The little village of El Chalten in the Argentinian Patagonia serves as the base for trekking and climbing excursions in Parque Nacional Los Glaciares. Until 1985, this region was frequented only by climbers from the world over who would come here to test their skills on some of the most difficult mountains in the world.
In 1985 though, Argentina successfully claimed this area f rom Chile, and founded this village as a base for trekkers worldwide who want to also enjoy the wilderness in the national park.
The name Chalten means "smoking mountain" in the language of the nomadic Tehuelche people who used to live throughout the Patagonian region until the 1900s. The "smoke" refers to the plume cloud that usually is seen at the top of the Fitz Roy peak, which the Tehuelche considered sacred.
El Chalten lies along Rio de las Vueltas, nestled among the mountains. It has several hostels and restaurants, one market and a couple of small shops as well as a bakery (where we bought freshly baked sweet breads every day to take on our hikes).
Here is a (fuzzy) view of El Chalten along the river, taken well past sunset. Darkness would come only at around 11pm here at this time of year. This was very convenient, for we could go on long hikes during the day and still return before it got dark.
Here is a picture of Rio de las Vueltas taken as the sun was setting.
From anywhere in the village we had a view of the surrounding mountains. The most legendary peaks here are Fitz Roy and Cerro Torre. I have read several absolutely incredible climbing stories of expeditions on these mountains - world class climbers have come here to try their luck on these two peaks, and several of these attempts have ended in tragedy. So I was in awe the whole time we were in El Chalten, realizing that this is the place where all that drama played out.
Fitz Roy is the tall mountain in the center of the picture below. Cerro Torre is the needle-like peak on the left, covered in clouds.
Mount Fitz Roy is named after Robert FitzRoy, the captain of HMS Beagle, the ship of Charles Darwin's famous voyage. It is 3375 m tall, which is less than half the height of the Himalayan mountains.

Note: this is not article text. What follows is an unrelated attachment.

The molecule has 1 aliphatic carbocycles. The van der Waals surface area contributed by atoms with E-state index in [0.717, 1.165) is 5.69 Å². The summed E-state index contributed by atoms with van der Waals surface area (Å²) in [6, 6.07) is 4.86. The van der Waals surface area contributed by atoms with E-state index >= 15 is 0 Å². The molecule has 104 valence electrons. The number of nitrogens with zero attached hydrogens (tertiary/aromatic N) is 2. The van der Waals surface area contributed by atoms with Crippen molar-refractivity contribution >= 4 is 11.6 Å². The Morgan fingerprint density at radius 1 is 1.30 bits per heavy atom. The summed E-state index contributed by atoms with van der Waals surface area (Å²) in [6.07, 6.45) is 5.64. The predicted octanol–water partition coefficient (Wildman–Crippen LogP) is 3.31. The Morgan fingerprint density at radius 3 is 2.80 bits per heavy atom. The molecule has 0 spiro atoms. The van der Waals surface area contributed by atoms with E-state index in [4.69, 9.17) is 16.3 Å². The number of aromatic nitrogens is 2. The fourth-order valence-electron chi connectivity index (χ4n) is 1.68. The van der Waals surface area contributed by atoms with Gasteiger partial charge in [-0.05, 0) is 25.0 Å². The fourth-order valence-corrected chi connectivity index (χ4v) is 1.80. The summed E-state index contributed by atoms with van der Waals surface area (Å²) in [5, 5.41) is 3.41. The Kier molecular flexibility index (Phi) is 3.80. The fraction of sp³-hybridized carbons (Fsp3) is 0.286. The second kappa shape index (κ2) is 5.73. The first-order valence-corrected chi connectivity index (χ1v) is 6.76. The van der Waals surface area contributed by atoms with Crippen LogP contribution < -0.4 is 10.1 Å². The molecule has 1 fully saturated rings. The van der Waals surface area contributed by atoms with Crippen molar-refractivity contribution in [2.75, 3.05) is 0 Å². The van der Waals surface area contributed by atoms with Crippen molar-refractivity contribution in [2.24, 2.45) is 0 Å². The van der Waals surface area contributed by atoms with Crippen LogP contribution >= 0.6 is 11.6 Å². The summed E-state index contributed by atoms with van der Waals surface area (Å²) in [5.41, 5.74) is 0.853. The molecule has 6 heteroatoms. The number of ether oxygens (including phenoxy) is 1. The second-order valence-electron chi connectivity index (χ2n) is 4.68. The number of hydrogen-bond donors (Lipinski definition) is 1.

However, its steep and sheer granite rock walls present difficult technical climbing for even expert rock climbers. The ever changing weather and constant strong winds in this region add to the difficulty of this mountain. It was first climbed in 1952 by French alpinists Lionel Terray and Guido Magnone, and its peak still remains fairly elusive to even the best climbers in the world.
Here is a shot of Mount Fitz Roy and its cloud plumes, with pretty pink lupins in the foreground.
The other famous peak here has fascinated me for a long time, and so this visit was almost like a pilgrimage for me! Cerro Torre was considered impossible to summit by climbers for a long time after Fitz Roy's peak was successfully reached.
Cerro Torre's needle-like peak thrusts sharply into the sky, and its 2 kilometers of sheer, perpendicular rock surface presents a dizzying challenge to rock climbers. The unstable ice the constantly coats the mountain, and the winds that whip around it are daunting obstacles that few climbers have been able to conquer.
The tallest needle-like peak in the picture below is Cerro Torre, taken from the trail leading to its glacier. It hardly does justice to the magnificence of this mountain, but this was the only time the clouds cleared for me to get a picture!
Cerro Torre is also shrouded in controversy, with the spell it has cast on the climbing community. In 1959, Italian climber Cesare Maestri and Austrian climber Toni Egger made the first serious attempt at reaching its summit. Egger was killed on this attempt, and Maestri returned with the announcement that he had reached the summit. No one believed him.
In 1970, an angry Maestri returned to Cerro Torre, and drilled bolts all the way up the mountain to its top. This act has been considered by many as a violation of the purity of the sport, though Maestri's bolts are still used by climbers today!
Even this attempt by Maestri was brushed aside by the climbing community since he hadn't climbed over the giant ice mushroom that tops the mountain - which is considered by the community as the true summit! In 1990 Maestri announced that he hated this mountain and wanted to see it razed to the ground. Such is the power of Cerro Torre to arouse passion in the toughest of men!
The first successful ascent of Cerro Torre that has been accepted without question is that by Daniele Chiappa, Mario Conti, Casimiro Ferrari (from Italy), and Pino Negri in 1974.
Here is a little alpine chapel built by Austrian craftsmen in memory of Toni Egger who first attempted Cerro Torre and lost his life on it. Fitz Roy is in the background.
In the five days that we spent in El Chalten, we had excellent weather, and went on numerous hikes around the Fitz Roy and Cerro Torre mountains. It was awe inspiring to be in a place that has seen so much drama and tested the strengths of so many strong men and women.
Here are a couple of charming views of the little village.